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The problem of bedsores among nursing home residents

Many of those in Florida caring for injured loved ones find that their needs often demand more time and attention than they have to give. Not wanting to neglect their family members or friends, these amateur caregivers may have good reason to want to entrust their care to a nursing home or assisted living facility with adequate staff and resources to completely see to their needs. 

The expectation after entrusting a loved one’s care to such a facility is that any potential issues that could come from neglect will not arise (such as the development of bedsores). Yet bedsores remain a consistent problem facing nursing homes and care centers (not to mention a costly one). Indeed, according to information shared by Healthcare Finance, bedsores (or pressure ulcers, as clinicians often refer to them) create as much as $26.8 billion in healthcare costs annually.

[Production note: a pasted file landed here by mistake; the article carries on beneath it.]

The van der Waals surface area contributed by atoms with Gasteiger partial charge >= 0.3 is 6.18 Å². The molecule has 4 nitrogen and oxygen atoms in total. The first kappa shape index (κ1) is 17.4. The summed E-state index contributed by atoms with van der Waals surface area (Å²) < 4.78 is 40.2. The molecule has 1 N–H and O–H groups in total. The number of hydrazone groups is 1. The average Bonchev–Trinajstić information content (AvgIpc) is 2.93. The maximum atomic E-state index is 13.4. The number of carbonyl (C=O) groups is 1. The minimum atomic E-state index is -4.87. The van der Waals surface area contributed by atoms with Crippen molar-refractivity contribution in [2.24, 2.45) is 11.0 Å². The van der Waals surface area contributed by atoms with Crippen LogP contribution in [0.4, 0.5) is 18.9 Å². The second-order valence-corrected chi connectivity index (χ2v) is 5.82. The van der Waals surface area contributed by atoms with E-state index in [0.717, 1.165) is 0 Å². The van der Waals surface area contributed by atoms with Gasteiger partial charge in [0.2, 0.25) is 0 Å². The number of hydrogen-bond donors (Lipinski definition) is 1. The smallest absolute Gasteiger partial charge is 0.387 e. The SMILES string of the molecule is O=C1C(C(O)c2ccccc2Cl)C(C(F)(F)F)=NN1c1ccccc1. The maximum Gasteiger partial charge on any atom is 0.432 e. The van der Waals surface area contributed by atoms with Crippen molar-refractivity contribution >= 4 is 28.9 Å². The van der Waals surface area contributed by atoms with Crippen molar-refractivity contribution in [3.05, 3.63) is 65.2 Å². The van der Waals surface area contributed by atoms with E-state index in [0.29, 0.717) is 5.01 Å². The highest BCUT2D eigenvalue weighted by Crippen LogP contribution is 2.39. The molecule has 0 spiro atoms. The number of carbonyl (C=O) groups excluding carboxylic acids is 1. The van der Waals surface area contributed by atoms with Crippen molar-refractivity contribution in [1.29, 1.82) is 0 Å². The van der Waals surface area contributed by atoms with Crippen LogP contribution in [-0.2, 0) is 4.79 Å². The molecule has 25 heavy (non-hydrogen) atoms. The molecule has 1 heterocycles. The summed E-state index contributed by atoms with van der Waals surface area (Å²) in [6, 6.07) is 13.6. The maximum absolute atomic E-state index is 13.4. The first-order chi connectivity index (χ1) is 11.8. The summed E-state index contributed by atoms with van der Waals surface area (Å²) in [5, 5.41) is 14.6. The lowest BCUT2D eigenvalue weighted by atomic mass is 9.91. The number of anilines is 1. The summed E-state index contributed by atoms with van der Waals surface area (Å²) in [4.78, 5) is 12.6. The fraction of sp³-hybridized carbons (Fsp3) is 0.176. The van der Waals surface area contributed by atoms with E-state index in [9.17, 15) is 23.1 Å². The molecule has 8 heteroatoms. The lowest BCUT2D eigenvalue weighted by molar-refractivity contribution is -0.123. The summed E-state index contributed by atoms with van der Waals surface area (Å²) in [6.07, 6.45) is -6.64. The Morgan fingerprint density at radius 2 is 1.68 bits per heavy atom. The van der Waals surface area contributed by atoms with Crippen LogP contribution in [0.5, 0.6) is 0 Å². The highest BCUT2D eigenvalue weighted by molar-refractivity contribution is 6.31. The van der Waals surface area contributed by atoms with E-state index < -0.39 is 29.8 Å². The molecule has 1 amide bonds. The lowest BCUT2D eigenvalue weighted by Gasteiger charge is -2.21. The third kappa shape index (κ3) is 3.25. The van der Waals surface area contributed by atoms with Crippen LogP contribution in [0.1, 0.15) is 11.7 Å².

What are bedsores?

Even with the prevalence of bedsores, many of those with loved ones in nursing homes may not understand what they actually are. Per the Mayo Clinic, bedsores form from constant pressure applied to the same area of skin over time. The pressure leads to decreased blood flow to the area, eventually resulting in damage to both the skin and the underlying tissue. The first signs and symptoms of a bedsore can be discoloration of the affected area, followed by openings in the skin and possible pus-like drainage. A lack of immediate treatment can lead to infection, resulting in the potential need for amputations or even death. 

A preventable problem

Those confined in their movements are often susceptible to bedsores. Monitoring and consistent movements might easily prevent them. Nursing home staff members must ensure that residents with limited mobility make such movements (either assisted or unassisted). A failure to do so might reasonably qualify as negligence. 

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